What do you know about Simon Peter Gerz I, and the Gerz factory? Just about nothing I’ll bet. We know that the factory was founded in 1857, but didn’t get government approval until 1862, which is why 1862 is the “official” founding date used by Gerz. We know that the factory was originally located at Kirchstrasse 5-7 (figure 1) and that sometime in the intervening years the street name was changed to Toepferstrasse. We know that a “jug in a triangle” (figure 2) is the most commonly recognized Gerz factory mark and that the mark, although changed a bit over the years, is still in use today (figure 3). We know that the company was originally located in Hoehr, was relocated to Sessenbach in 1966 and today is headquartered in Hillscheid.
It seems however, that the “jug in the triangle” wasn’t always the Gerz logo, and that Gary Kirsner’s date of ca.1900 for its introduction is approximately correct. What you are going to read here is the story behind the story and not at all what you might expect. It was the stein and mark seen in figures 4, 5 and 6 that started me down the road that led to this story. While Simon Peter Gerz I ran the factory, even though it was seldom applied, the “SPGI in the circle” was apparently the Gerz factory mark.
Simon Peter Gerz I was born on September 13, 1830 in Hoehr. By the way, I don’t know why Simon Peter Gerz used the Roman numeral “I” after his name, because there was no Simon Peter Gerz II, III, or IV. So, for simplicity, I will drop the “I” and refer to him simply as Simon Peter Gerz. His family had been potters (Eulerei) for generations and had operated a small stoneware business since about 1810, so it was natural for him to follow in their footsteps.
Simon’s sister, Maria Luise was married to a mustard miller named Jakob Breiden. They were the parents of Albert Breiden, born June 12 or 13, 1860, making him the nephew of Simon Peter Gerz. The date of Albert’s birth is uncertain. His birth date is recorded in the memoir, by Frieda Krebs, as June 12, but in a letter to his daughter Paula, Albert says it is the 13th. Albert is a recurring player in this drama and will appear several times as the story unfolds.
From very early in life, Albert had a close friend named Peter Duemler. At fourteen years of age they began apprenticeships for their future vocations. Peter apprenticed as a modeler, or designer, with Reinhold Hanke and later with Simon Peter Gerz. Albert apprenticed in factory operations with his uncle, Simon Peter Gerz. As part of their apprenticeships they were required to master all facets of the stoneware industry and for young boys the work was very hard. They completed their apprenticeships ten years later, and in 1883, at 24 years of age, they founded their own factory, Duemler & Breiden.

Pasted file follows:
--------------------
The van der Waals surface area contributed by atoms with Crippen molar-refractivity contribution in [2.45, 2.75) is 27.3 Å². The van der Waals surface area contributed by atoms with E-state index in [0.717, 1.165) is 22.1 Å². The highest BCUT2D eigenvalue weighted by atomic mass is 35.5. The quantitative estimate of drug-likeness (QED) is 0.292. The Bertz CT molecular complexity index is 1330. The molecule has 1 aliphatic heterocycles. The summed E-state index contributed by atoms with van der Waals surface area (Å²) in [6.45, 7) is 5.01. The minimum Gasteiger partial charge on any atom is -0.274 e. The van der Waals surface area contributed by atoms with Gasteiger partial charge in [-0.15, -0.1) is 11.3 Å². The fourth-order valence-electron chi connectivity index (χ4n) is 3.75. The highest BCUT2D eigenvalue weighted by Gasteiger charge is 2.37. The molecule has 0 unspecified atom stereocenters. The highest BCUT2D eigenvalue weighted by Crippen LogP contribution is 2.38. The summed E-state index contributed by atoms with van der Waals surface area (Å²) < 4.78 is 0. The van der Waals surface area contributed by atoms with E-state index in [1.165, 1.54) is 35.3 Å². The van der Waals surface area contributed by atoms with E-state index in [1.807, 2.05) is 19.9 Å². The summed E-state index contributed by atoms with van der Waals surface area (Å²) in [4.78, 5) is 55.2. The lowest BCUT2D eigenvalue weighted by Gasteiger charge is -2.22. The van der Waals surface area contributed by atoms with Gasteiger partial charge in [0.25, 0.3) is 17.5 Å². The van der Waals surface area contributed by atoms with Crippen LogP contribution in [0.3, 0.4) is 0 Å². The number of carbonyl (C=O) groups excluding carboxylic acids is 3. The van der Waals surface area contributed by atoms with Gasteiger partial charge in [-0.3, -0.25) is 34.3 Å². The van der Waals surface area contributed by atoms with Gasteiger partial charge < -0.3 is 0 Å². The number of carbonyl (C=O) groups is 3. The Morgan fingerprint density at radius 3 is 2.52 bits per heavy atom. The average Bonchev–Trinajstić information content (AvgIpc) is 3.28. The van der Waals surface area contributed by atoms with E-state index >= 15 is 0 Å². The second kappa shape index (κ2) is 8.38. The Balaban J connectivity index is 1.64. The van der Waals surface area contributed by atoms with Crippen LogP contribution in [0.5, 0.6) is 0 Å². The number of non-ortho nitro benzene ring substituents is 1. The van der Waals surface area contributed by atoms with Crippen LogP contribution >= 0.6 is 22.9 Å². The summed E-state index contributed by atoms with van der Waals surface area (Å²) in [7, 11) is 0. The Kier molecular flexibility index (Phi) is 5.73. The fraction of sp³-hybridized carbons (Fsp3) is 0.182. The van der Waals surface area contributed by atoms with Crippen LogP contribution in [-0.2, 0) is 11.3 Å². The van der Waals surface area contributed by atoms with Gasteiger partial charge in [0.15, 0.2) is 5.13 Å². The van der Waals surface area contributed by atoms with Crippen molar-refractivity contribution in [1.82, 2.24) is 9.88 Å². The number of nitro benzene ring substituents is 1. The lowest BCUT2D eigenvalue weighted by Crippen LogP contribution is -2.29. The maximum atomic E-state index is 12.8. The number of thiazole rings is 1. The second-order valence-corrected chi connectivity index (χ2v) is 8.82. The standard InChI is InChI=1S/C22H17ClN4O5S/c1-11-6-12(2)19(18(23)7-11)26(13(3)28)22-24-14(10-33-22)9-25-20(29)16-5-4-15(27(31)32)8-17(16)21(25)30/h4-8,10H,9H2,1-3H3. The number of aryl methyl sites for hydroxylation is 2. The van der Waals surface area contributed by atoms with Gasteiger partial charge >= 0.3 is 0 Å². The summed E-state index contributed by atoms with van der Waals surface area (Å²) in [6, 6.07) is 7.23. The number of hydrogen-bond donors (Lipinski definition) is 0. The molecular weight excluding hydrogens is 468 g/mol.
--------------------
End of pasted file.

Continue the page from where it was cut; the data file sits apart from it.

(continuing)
On October 27, 1857, Simon Peter Gerz married a young widow named Anna Katharina Kalb. The marriage produced four children, three daughters and one son. The son, whose name is not mentioned, died at twenty-two years of age. After Anna Katharina passed away Simon married again, but no children came from that marriage.
After an exhibition in Wiesbaden in 1864, where they won a gold medal, Simon Peter Gerz was named “Hoflieferant,” or supplier to the court of the Duke of Nassau. In 1867 they exhibited in Paris, where they again won a gold medal. Over the next 30 years, business was good and everyone prospered. In 1872, Gerz invested 31,447 Marks in a “clay cutter,” a mill for processing the raw material into a usable product. In 1874 there were two factory buildings and two kilns. In 1880 and 1883 more factory space was added. Despite these large investments, or perhaps because of them, when his first wife passed away after 25 years of marriage, they had accumulated a personal fortune of 189,116 Marks. Today’s equivalent purchasing power would amount to 1.6 million Dollars. Then, on September 12, 1893, at 63 years of age, Simon Peter Gerz passed away, leaving no male heir.
After his death, the factory passed to Alfons William Loetschert, who had married Gerz’ daughter Luise. This is the logical time for the factory mark to have changed from the circle to the triangle. By 1897, Loetschert had acquired a partner, the Muellenbach & Thewalt Pfeifenfabrik (pipe factory), which provided 110,000 Marks in operating capital.
During the height of the Art Nouveau period, 1900 to ca.1914, Paul Wynand, Albin Mueller and Fritz Hellmut Ehmcke did design work for Gerz. Ehmcke worked exclusively for Gerz. By 1911 Gerz had added two additional partners, Reinhold Hanke and Reinhold Merkelbach.
The following year, 1912, saw the founding of “Steinzeugwerke Hoehr Grenzhausen GmbH,” by the partnered companies, Simon Peter Gerz, Reinhold Hanke and Reinhold Merkelbach. There is no mention of Walter Mueller. The “golden days” were gone, fortunes were dwindling and then, in 1914, the First World War broke out and things got so bad, that the Gerz factory had to suspend operations completely, in 1917 and 18.